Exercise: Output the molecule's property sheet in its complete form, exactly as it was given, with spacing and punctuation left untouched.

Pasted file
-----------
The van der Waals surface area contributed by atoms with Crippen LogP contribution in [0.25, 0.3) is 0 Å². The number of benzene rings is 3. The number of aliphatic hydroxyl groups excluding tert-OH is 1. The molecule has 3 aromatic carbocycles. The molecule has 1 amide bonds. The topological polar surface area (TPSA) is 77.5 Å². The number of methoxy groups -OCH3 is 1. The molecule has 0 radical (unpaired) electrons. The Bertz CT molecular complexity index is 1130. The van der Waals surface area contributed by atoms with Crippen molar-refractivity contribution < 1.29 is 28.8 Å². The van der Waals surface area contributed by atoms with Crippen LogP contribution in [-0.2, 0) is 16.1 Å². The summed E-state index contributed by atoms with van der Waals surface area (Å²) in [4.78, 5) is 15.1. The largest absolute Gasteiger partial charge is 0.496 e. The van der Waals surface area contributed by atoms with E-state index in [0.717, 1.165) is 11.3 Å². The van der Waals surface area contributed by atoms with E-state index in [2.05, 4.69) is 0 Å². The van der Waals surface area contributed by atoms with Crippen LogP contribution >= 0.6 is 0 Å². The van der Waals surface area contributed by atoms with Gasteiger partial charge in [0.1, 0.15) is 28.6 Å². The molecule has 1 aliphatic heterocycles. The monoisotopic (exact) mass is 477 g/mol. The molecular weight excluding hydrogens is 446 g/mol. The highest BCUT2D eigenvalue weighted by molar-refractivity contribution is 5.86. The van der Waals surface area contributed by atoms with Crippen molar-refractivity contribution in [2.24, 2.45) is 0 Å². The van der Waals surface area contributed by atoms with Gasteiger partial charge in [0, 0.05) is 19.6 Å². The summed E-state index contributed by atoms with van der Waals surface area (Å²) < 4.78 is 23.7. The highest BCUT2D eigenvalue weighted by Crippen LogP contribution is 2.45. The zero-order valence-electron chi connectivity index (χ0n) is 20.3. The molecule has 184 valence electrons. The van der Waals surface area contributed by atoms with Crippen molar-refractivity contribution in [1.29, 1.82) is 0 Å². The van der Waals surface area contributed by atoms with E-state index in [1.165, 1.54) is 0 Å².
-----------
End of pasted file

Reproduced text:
The van der Waals surface area contributed by atoms with Crippen LogP contribution in [0.25, 0.3) is 0 Å². The number of benzene rings is 3. The number of aliphatic hydroxyl groups excluding tert-OH is 1. The molecule has 3 aromatic carbocycles. The molecule has 1 amide bonds. The topological polar surface area (TPSA) is 77.5 Å². The number of methoxy groups -OCH3 is 1. The molecule has 0 radical (unpaired) electrons. The Bertz CT molecular complexity index is 1130. The van der Waals surface area contributed by atoms with Crippen molar-refractivity contribution < 1.29 is 28.8 Å². The van der Waals surface area contributed by atoms with Crippen LogP contribution in [-0.2, 0) is 16.1 Å². The summed E-state index contributed by atoms with van der Waals surface area (Å²) in [4.78, 5) is 15.1. The largest absolute Gasteiger partial charge is 0.496 e. The van der Waals surface area contributed by atoms with E-state index in [0.717, 1.165) is 11.3 Å². The van der Waals surface area contributed by atoms with E-state index in [2.05, 4.69) is 0 Å². The van der Waals surface area contributed by atoms with Crippen LogP contribution >= 0.6 is 0 Å². The van der Waals surface area contributed by atoms with Gasteiger partial charge in [0.1, 0.15) is 28.6 Å². The molecule has 1 aliphatic heterocycles. The monoisotopic (exact) mass is 477 g/mol. The molecular weight excluding hydrogens is 446 g/mol. The highest BCUT2D eigenvalue weighted by molar-refractivity contribution is 5.86. The van der Waals surface area contributed by atoms with Crippen molar-refractivity contribution in [2.24, 2.45) is 0 Å². The van der Waals surface area contributed by atoms with Gasteiger partial charge in [0, 0.05) is 19.6 Å². The summed E-state index contributed by atoms with van der Waals surface area (Å²) < 4.78 is 23.7. The highest BCUT2D eigenvalue weighted by Crippen LogP contribution is 2.45. The zero-order valence-electron chi connectivity index (χ0n) is 20.3. The molecule has 184 valence electrons. The van der Waals surface area contributed by atoms with Crippen molar-refractivity contribution in [1.29, 1.82) is 0 Å². The van der Waals surface area contributed by atoms with E-state index in [1.165, 1.54) is 0 Å².